Frequently in cs blogs and books I see this notation, =>* and =>+ but I am not sure how it is being applied in a production rule and it's significance. What exactly does it represent, and can you show an example of it being applied.

  • $\begingroup$ Have you found some textbooks that explain those notations? I am sure some of them do. $\endgroup$ – John L. Apr 22 '19 at 18:52

In most CS contexts, including this one, $X^*$ means any number of $X$'s, including zero, and $X^+$ means one or more $X$'s.

So $A\Rightarrow^* B$ just means that $A$ gets to $B$ by some number of steps and, if that number is zero, then $A=B$. More formally, it means that there is some number $\ell\geq 1$ and objects $C_1, \dots, C_\ell$ such that $A=C_1$, $B=C_\ell$ and $C_i\Rightarrow C_{i+1}$ for each $i\in\{1, \dots, \ell-1\}$. $A\Rightarrow^+ B$ means the same thing except with $\ell\geq 2$.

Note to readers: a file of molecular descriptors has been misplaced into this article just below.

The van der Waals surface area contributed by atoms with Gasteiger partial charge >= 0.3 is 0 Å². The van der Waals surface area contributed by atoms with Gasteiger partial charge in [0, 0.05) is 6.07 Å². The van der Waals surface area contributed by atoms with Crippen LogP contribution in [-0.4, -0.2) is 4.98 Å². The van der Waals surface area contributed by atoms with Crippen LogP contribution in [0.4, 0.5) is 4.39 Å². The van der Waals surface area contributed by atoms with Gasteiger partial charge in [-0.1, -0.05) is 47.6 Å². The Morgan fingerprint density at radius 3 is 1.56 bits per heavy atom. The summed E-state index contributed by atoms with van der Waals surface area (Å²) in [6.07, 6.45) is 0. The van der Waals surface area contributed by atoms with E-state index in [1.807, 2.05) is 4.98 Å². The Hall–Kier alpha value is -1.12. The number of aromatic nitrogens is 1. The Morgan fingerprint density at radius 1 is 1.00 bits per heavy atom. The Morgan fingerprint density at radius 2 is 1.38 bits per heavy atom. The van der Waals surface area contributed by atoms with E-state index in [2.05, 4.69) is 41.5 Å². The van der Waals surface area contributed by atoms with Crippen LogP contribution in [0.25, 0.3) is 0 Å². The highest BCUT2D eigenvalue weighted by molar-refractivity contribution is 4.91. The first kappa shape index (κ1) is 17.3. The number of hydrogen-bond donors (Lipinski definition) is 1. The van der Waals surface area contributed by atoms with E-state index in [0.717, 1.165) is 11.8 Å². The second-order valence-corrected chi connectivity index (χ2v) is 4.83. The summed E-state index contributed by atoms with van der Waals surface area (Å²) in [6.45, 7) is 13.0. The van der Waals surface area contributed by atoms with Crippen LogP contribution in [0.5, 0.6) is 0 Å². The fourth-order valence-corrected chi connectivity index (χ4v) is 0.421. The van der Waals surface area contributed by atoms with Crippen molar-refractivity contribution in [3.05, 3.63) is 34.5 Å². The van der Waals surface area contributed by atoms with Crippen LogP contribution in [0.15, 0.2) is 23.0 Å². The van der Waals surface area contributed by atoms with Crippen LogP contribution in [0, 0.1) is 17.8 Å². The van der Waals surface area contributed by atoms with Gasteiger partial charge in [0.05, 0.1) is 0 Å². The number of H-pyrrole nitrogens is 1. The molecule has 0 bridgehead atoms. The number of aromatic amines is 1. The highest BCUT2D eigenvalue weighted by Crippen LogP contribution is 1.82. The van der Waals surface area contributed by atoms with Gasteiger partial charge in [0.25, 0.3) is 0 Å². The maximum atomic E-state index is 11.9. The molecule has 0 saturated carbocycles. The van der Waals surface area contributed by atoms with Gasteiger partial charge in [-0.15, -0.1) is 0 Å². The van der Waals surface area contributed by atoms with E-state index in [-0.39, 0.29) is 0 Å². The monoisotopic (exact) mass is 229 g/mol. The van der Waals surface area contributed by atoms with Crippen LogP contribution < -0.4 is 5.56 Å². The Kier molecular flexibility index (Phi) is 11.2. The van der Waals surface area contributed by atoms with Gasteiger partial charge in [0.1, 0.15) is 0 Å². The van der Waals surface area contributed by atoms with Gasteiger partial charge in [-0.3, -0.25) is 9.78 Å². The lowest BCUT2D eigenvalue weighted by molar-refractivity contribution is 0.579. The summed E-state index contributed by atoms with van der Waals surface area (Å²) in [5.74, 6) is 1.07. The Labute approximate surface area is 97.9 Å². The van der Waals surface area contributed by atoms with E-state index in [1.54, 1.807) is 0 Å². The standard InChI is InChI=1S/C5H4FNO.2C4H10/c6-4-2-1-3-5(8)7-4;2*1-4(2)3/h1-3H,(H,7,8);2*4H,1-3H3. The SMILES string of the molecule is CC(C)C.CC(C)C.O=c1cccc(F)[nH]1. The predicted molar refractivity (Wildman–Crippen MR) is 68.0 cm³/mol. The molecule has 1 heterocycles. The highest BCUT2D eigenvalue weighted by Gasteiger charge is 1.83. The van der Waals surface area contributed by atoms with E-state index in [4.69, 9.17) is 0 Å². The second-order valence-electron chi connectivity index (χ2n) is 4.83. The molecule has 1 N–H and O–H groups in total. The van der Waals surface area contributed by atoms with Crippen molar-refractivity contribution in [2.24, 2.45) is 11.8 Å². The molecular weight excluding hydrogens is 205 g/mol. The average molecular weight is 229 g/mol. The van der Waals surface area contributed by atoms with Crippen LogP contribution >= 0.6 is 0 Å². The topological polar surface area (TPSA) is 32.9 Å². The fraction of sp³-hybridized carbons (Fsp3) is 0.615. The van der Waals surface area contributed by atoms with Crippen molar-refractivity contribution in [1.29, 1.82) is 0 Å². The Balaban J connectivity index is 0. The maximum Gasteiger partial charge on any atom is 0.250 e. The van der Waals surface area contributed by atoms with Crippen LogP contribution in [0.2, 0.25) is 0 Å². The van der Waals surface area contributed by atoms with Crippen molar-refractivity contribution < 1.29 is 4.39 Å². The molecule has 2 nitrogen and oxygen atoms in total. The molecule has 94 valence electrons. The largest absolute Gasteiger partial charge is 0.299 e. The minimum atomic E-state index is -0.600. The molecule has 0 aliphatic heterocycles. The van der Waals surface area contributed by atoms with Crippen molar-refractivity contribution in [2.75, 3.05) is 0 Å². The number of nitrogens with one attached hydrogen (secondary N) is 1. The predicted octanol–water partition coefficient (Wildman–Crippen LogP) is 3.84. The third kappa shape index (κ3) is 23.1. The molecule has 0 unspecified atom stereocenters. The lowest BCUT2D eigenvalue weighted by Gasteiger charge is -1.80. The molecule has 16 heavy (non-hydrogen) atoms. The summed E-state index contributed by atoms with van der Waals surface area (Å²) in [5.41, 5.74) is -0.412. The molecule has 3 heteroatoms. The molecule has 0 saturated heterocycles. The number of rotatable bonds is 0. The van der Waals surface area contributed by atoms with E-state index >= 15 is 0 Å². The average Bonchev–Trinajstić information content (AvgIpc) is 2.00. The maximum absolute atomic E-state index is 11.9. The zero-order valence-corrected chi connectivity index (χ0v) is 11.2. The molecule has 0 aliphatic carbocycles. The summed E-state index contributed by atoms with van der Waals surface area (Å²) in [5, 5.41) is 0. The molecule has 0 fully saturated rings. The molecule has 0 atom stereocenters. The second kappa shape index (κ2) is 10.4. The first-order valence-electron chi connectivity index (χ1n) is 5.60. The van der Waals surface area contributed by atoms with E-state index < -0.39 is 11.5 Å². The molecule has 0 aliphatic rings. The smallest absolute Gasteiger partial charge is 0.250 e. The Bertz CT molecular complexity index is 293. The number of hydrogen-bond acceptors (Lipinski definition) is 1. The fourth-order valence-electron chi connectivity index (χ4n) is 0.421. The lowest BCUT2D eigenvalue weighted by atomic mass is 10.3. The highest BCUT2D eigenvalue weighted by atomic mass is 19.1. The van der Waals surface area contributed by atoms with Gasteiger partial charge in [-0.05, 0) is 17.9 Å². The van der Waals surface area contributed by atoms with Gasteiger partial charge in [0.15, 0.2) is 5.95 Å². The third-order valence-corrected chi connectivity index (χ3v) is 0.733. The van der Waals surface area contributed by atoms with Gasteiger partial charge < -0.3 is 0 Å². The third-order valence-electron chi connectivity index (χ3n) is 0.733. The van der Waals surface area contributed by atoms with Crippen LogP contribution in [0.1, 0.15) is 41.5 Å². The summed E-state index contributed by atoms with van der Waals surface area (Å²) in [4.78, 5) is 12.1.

So, for example, given the grammar $$S\to aS\mid b\,,$$ we have $$S\Rightarrow aS\Rightarrow aaS\Rightarrow aab\,,$$ so we can write $S\Rightarrow^*aab$. In this case, $\ell=4$, $C_1=S$, $C_2=aS$, $C_3=aaS$ and $C_4=aab$. Since $\ell\geq 2$, we can also say $S\Rightarrow^+ aab$. We can also write $S\Rightarrow^*S$, which is $\ell=1$, $C_1=S$; but we can't write $S\Rightarrow^+S$, because any positive number of productions from $S$ will give a string with at least one terminal symbol in it.

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